Central Bank: Introduction

Two conjectures have become part of the conventional wisdom.

The first is that greater central bank conservatism (CBC, defined as a greater weight placed by the central bank on an inflation as opposed to an employment objective) reduces average inflation rates while leaving average real activity unaffected.1 In particular, greater CBC enables countries to overcome the inflation bias first stressed by Kydland and Prescott (1977) and Barro and Gordon (1983). Relevant work is also provided by Schaling (1995). Evidence for the effect of CBC on inflation is presented by Grilli, Masciandaro and Tabellini (1991), among others. Alesina and Summers (1993) provide some evidence that CBC has no impact on real activity; Hall and Franzese (1996) are less certain. The issue awaits more detailed statistical analysis.

The second bit of conventional wisdom is that economic performance is U-shaped in the degree of centralization of wage setting (CWS, defined as the number of independent units that participate in wage bargaining or wage setting). This notion is derived from the work of Bruno and Sachs (1985) and Calmfors and Driffill (1988), who argued that in highly decentralized labor markets unions have no monopoly power, while in highly centralized markets monopoly unions internalize the effects of their actions and hence moderate their wage claims; with an intermediate number of unions neither of these beneficial effects takes place, and economic performance is presumably at its worst. Both Bruno and Sachs (1985) and Calmfors and Driffill (1988) marshal some evidence but again, the issue is not fully settled empirically.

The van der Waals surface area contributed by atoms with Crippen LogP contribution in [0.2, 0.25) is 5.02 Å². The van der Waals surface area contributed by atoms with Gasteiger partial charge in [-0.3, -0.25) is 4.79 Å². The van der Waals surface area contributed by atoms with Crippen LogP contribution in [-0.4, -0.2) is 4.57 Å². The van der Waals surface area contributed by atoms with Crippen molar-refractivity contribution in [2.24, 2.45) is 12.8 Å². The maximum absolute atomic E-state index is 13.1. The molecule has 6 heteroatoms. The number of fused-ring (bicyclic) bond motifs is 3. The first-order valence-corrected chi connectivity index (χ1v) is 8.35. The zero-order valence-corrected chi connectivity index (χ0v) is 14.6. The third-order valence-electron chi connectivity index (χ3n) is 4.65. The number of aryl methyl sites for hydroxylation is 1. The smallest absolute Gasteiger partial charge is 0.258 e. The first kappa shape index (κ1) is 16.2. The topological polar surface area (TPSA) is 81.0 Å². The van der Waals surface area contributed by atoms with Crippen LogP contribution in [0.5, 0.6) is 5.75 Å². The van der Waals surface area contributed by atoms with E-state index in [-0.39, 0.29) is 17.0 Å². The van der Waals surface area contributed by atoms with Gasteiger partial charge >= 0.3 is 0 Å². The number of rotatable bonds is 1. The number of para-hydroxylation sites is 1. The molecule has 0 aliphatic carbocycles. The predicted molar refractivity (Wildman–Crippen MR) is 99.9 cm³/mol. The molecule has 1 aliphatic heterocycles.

This paper offers a general equilibrium model, largely built up from microfoundations, in which neither of these tenets of conventional wisdom holds true. The key insights come from studying the effects of CBC and CWS jointly. Indeed, we find that once one takes into account the interaction between central bank conservatism and labor market centralization, many of the standard results concerning the effects on economic performance of CBC and CWS considered separately no longer hold.

CBC and CWS are seldom discussed together, although conceptually they naturally should be. The effects of CBC depend on the extent of an inflation bias under discretion, which in turn must depend (among other things) on the structure of the labor market and the distortions present there. Conversely, the effects of monopoly power in the labor market on nominal and real variables must necessarily depend on the rules governing monetary policy -in particular, how accommodating the central bank is. Empirically, this suggests that when trying to measure the effects of CBC one should control for the degree of CWS, and viceversa.